Despite perpetual exhibitions of self-indulgence, unabashed indecision and moralistic incompetence, Dwight Howard is still a wanted man.
Though the man-child himself has attempted to create a market of one for his services, there remains a bevy of teams interested in acquiring his services.
But while there are no shortage of suitors, there is a limited amount of intrigue and potential associated with some of the most aggressive of Howard hopefuls.
Certain landing spots maintain a sense of appeal and present an opportunity for redemption, while others would do little to enhance the behemoth's image and pursuit of greatness.
And much like he has avoided a sense of accountability, Howard must ensure he sidesteps the latter of these franchises.
Let's call a spade a spade—Kris Humphries and Kim Kardashian are more likely to reconcile than the Magic and Howard are.
While Adrian Wojnarowski of Yahoo! Sports reported Orlando attempted to sway the star center one last time, all efforts were proven futile, as Howard—for the first time in nearly 18 months—stood by his current decision.
Adverse effects of the "Dwightmare" aside, though, the Magic are officially a terrible fit for the big man.
Not only is Jameer Nelson deteriorating—and now overpaid—but the team's second-leading scorer in Ryan Anderson will be setting up shop in New Orleans next season.
There's simply nothing left for Howard in Orlando, except a smorgasbord of bad memories and a docket of overly compensated, underwhelming teammates who have anything but a willingness to protect his surgically-repaired back.
At this point, the only team that is a worse fit for Howard than the Magic is the Warriors.
According to ESPN's Chris Broussard, as of the beginning of free agency, Golden State remained open to dealing for Howard without a guarantee he would sign an extension.
Though the Warriors have a potential low-post cornerstone in Andrew Bogut, any deal would likely cost them Stephen Curry and some additional young talent as well.
What is Golden State left with then? A superstar center playing alongside David Lee and a core of marginal role players? That's hardly enough to contend for a championship, let alone convince Howard to sign an extension or the Warriors fanbase that the team is headed in the right direction.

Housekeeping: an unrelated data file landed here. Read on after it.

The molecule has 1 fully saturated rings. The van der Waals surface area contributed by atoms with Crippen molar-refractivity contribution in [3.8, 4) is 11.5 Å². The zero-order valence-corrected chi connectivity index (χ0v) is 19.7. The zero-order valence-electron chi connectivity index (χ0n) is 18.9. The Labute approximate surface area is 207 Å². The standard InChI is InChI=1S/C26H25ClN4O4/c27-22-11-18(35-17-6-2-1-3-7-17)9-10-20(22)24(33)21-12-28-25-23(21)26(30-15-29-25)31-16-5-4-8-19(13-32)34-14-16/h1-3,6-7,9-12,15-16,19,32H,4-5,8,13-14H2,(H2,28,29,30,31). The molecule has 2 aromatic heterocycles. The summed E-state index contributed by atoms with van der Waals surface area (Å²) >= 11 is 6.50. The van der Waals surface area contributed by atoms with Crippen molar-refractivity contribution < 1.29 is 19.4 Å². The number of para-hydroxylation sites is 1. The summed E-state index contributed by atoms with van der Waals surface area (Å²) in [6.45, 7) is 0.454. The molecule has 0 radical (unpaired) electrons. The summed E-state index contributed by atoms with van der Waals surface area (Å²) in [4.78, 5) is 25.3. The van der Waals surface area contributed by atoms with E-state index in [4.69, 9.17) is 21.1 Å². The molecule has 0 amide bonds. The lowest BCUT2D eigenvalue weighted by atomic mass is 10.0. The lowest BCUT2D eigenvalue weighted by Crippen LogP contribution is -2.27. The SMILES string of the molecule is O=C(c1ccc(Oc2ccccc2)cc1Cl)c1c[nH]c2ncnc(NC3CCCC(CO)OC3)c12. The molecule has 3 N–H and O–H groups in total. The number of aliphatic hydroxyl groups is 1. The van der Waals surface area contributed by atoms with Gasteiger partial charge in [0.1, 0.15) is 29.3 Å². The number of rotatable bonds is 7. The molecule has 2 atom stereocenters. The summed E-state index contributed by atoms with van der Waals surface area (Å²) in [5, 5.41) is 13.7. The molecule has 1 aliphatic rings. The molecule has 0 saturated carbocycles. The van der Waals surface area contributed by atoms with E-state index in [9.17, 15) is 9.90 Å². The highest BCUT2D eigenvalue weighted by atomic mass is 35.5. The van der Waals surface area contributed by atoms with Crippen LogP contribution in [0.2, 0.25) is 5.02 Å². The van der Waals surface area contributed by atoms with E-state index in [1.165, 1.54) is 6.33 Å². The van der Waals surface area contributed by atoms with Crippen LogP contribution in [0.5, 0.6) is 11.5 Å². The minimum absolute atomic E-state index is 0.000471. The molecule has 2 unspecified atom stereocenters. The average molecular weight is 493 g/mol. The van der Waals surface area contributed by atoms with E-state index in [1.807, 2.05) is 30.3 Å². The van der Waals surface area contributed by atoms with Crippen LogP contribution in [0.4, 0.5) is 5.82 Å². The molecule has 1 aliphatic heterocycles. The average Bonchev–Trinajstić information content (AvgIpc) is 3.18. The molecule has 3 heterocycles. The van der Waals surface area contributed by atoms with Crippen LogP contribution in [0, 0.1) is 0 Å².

For all parties involved here, it would be best if Golden State's pursuit of Howard rendered itself nonexistent.
Could you imagine a Howard and Jeremy Lin pick-and-roll combination?
According to Chad Ford and Marc Stein of ESPN, the Rockets were pushing hard for Howard prior to the NBA draft. But the draft came and went, free agency hit, and the potential for such a union has become less than unlikely.
Which is a good thing.
Not only is Howard not the type of center who runs the pick-and-roll to perfection—a crucial part of Lin's game—but Houston is almost devoid of proven talents; Howard would not contend for a title with the Rockets.
Factor in the two highly lucrative contracts Houston gave to Lin and Omer Asik, and the Rockets will have no cap space available to build an exceptional supporting cast with Howard's salary in tow as well.
Howard's presence in Houston would certainly inspire a slew of initial headlines, but that in itself would be the greatest accomplishment this pairing would spark.
Atlanta would be a good fit for Howard, but not great.
While the Hawks have expressed an interest in landing Orlando's star and have the necessary assets to make such a deal a reality, their roster, even with Howard on board, hardly guarantees title contention.